# GLM analogue of weighted least squares

The short version:

I can fit a model using Weighted Least Squares, given a diagonal matrix of weights $W$, by solving $(X^TWX)\hat{\beta}=X^TWy$ for $\hat{\beta}$.

Is there a GLM analogue? if so, what is it?

There seems to be a GLM analogue, e.g. with the weights argument in R's glm function. How is R using these weights?

The long version:

### the situation

As a follow-up to my IPTW question, I just want to double check that I understand how to fit a parametric model using inverse probability(-of-treatment) weights (IPTW). The idea with IPTW is to simulate a dataset in which the relationship between my independent variables $(a^1,a^2,a^3)$ and dependent variable $y$ is unconfounded and therefore causal. For argument's sake let's say I already estimated an IPT weight $\hat{w}_i$ for each observation. These weights are hypothetical probability weights from the simulated dataset.

### the question

I now want to fit a GLM. I'd just use WLS, but I'm working with a binary outcome and an outcome truncated at zero. So I have a linear model $\eta_i=a^T\beta$, a link $\mu_i=g(\eta_i)$, and a variance $V(y_i)$ derived from my likelihood for $y$. Then the likelihood equations are $$\sum_{i=1}^N \frac{y_i-\mu_i}{V(y_i)}\frac{\partial\mu_i}{\partial\beta_j}=\sum_{i=1}^N \frac{y_i-\mu_i}{V(y_i)}\left(\frac{\partial\mu_i}{\partial\eta_i}x_{ij}\right)=0,~\forall j$$ as per Categorical Data Analysis, Agresti, 2013, section 4.4.5.

So all I have to do is multiply $var(\mu_i)$ by the weight $\hat{w}_i$, right? The same way I might if I wanted to incorporate an overdispersion parameter? If so, is this because the variance of, say, 5 independent observations is 5 times the variance of one independent observation?

Follow-up idea: since the likelihood is the product of the likelihood for each observation, is there some weighting procedure I can use to just weight the likelihoods?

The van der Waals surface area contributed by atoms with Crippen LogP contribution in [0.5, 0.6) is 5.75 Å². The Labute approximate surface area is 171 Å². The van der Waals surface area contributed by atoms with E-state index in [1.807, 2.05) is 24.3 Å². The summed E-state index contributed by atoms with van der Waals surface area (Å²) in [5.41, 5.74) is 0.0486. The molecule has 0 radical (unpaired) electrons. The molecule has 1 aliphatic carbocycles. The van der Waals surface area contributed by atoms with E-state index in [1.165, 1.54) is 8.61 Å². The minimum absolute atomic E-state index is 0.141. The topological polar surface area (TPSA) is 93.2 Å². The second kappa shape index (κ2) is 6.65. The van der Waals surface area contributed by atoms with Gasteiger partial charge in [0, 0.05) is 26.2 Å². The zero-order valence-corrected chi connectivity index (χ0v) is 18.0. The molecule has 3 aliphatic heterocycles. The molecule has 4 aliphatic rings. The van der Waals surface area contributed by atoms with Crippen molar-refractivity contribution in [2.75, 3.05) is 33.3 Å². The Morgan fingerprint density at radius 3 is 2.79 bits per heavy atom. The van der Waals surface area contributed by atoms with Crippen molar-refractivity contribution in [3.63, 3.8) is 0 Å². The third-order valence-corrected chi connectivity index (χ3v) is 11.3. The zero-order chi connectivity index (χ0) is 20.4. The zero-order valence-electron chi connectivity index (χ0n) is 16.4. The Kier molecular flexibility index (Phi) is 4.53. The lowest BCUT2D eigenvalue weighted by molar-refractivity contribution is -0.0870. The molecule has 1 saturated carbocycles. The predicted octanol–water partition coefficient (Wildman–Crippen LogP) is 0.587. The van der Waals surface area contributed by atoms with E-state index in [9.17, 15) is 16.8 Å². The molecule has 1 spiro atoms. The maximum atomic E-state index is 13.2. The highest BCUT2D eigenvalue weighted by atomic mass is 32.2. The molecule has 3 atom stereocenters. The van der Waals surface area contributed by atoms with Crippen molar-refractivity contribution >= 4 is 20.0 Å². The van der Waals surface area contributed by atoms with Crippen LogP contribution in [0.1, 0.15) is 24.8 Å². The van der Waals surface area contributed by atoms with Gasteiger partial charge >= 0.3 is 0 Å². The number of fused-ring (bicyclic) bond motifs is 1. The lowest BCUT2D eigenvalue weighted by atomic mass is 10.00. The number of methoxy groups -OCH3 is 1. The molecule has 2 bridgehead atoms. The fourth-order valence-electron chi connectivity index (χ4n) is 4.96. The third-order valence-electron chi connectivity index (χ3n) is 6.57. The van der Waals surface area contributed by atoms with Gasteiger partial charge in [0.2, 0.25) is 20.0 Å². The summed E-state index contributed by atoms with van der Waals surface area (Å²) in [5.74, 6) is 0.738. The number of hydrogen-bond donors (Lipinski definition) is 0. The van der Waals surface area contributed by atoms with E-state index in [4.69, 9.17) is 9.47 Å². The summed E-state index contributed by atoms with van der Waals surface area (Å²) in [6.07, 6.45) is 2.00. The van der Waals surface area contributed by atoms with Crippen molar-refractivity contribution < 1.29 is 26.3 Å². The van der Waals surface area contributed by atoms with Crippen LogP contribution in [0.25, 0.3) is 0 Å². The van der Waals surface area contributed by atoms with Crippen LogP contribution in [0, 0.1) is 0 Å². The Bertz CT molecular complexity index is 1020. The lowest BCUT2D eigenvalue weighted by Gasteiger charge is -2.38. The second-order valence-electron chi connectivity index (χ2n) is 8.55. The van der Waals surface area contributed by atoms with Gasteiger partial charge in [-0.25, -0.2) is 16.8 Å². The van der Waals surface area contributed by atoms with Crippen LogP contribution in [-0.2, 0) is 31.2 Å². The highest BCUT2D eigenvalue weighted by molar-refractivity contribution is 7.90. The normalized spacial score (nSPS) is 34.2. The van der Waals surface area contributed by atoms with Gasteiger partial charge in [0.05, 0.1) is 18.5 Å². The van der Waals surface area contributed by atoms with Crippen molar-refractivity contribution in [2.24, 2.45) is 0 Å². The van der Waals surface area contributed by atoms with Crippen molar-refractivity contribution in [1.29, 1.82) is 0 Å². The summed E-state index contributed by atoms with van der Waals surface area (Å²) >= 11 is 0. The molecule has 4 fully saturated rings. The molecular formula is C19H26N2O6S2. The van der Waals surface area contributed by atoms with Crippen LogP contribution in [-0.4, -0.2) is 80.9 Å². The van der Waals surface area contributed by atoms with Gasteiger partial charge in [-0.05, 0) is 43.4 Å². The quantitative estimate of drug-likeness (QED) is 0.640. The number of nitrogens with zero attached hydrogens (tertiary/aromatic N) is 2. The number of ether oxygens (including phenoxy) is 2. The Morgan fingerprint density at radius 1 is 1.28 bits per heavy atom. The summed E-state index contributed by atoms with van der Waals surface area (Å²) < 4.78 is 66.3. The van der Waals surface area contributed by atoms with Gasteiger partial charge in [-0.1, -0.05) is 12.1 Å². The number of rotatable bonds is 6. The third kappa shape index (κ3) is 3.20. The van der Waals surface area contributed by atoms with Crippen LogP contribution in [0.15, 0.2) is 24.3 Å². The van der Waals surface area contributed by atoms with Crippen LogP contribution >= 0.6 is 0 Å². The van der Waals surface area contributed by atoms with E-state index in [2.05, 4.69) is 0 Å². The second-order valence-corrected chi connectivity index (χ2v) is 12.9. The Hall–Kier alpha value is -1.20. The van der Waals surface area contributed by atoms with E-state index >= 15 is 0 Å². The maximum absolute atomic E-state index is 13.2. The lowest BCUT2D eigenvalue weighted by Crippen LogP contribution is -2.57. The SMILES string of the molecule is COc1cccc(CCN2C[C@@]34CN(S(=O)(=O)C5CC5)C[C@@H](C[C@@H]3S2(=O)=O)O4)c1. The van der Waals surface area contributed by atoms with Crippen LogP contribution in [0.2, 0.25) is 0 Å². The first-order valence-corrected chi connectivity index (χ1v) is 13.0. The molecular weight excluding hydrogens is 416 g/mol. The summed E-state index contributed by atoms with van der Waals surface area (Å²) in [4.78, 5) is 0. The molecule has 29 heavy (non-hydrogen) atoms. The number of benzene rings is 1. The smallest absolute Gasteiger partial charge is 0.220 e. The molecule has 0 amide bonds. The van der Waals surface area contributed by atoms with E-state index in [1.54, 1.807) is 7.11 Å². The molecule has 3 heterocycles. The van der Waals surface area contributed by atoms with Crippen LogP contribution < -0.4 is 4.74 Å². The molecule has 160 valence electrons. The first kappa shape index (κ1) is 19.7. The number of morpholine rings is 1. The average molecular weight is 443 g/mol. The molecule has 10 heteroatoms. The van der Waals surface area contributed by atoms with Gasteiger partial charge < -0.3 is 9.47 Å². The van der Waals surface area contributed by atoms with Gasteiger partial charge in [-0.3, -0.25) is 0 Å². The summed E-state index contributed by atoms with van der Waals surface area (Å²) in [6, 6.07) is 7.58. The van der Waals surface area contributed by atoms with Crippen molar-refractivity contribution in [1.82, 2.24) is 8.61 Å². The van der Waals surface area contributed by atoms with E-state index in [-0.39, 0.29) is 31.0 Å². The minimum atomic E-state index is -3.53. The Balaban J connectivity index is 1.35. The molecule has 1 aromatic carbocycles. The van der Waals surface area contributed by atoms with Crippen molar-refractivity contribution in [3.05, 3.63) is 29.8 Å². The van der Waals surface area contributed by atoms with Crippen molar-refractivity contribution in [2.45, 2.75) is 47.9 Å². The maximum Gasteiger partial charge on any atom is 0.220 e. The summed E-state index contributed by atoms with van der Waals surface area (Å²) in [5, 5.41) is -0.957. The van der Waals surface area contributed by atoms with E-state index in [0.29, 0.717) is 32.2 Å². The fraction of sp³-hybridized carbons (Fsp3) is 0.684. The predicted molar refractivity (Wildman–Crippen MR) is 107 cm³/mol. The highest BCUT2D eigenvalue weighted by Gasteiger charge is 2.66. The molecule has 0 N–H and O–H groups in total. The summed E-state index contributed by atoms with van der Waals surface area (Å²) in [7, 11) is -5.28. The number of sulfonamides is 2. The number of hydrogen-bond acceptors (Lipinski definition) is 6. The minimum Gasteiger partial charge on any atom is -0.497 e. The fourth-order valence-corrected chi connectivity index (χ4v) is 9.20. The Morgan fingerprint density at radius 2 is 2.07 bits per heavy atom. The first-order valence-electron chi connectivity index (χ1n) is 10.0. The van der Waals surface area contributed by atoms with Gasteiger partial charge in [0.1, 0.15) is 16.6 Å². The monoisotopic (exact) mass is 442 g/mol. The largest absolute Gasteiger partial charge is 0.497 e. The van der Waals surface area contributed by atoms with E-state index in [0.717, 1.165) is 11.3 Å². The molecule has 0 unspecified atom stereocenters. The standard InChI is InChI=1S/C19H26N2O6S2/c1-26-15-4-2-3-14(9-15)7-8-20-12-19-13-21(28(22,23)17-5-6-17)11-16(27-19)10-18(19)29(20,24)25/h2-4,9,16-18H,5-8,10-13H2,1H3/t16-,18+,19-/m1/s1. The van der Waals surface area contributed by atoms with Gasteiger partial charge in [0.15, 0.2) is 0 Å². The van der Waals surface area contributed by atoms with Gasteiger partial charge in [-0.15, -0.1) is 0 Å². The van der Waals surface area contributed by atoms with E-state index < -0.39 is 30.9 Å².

• This looks relevant, I have not tried it out though: R package for inverse probability weighing Jul 7, 2014 at 13:12
• Saw that. Might end up using it but they don't go through the math of actually estimating the parameters, which I would still need. Jul 7, 2014 at 13:14
• Did you also follow up on: "The use of IPW to ﬁt an MSM was described in detail, e.g., in Robins, Hern´an, and Brumback (2000), Hern´an and Robins (2006) and Cole and Hern´an (2008)."? Jul 7, 2014 at 14:14
• Yep. Every single paper I've read on the subject either says nothing, or says to use PROC GENMOD in SAS, or the equivalent Stata command. I don't like fitting models that I don't understand, plus I already have everything in R. Jul 7, 2014 at 15:55
• Some promise here eml.berkeley.edu/symposia/nsf99/papers/robins.pdf on pages 13-17, but the paper is near-unreadably dense and a bit over my head. Jul 7, 2014 at 15:56

Fit an MLE by maximizing $$l(\mathbf{\theta};\mathbf{y})=\sum_{i=1}^Nl{\left(\theta;y_i\right)}$$

where $l$ is the log-likelihood. Fitting an MLE with inverse-probability (i.e. frequency) weights entails modifying the log-likelihood to:

$$l(\mathbf{\theta};\mathbf{y})=\sum_{i=1}^Nw_i~l{\left(\theta;y_i\right)}.$$

In the GLM case, this reduces to solving $$\sum_{i=1}^N w_i\frac{y_i-\mu_i}{V(y_i)}\left(\frac{\partial\mu_i}{\partial\eta_i}x_{ij}\right)=0,~\forall j$$

Source: page 119 of http://www.ssicentral.com/lisrel/techdocs/sglim.pdf, linked at http://www.ssicentral.com/lisrel/resources.html#t. It's the "Generalized Linear Modeling" chapter (chapter 3) of the LISREL "technical documents."

• That this is the right formulation for frequency weights is clear when you consider doubling or tripling, etc., individual data values: the factor $\exp(l(\theta, y_i))$ (there's no subscript on the $\theta$) in the likelihood becomes $w_i$ multiplicative factors amounting to $\prod_{j=1}^{w_i}\exp(l(\theta, y_i))=\exp(w_il(\theta,y_i))$ whose logarithm is $w_il(\theta,y_i)$ and there you have it. Different developments (based on conditional probability calculations) are needed for probability weights.
– whuber
Jul 8, 2014 at 20:27
• Makes sense. I just wasn't sure that the analogy held in the case when "frequencies" didn't have to be integers. And, yes, the probabilities I'm inverting are coming from estimated conditional probabilities. Jul 8, 2014 at 23:31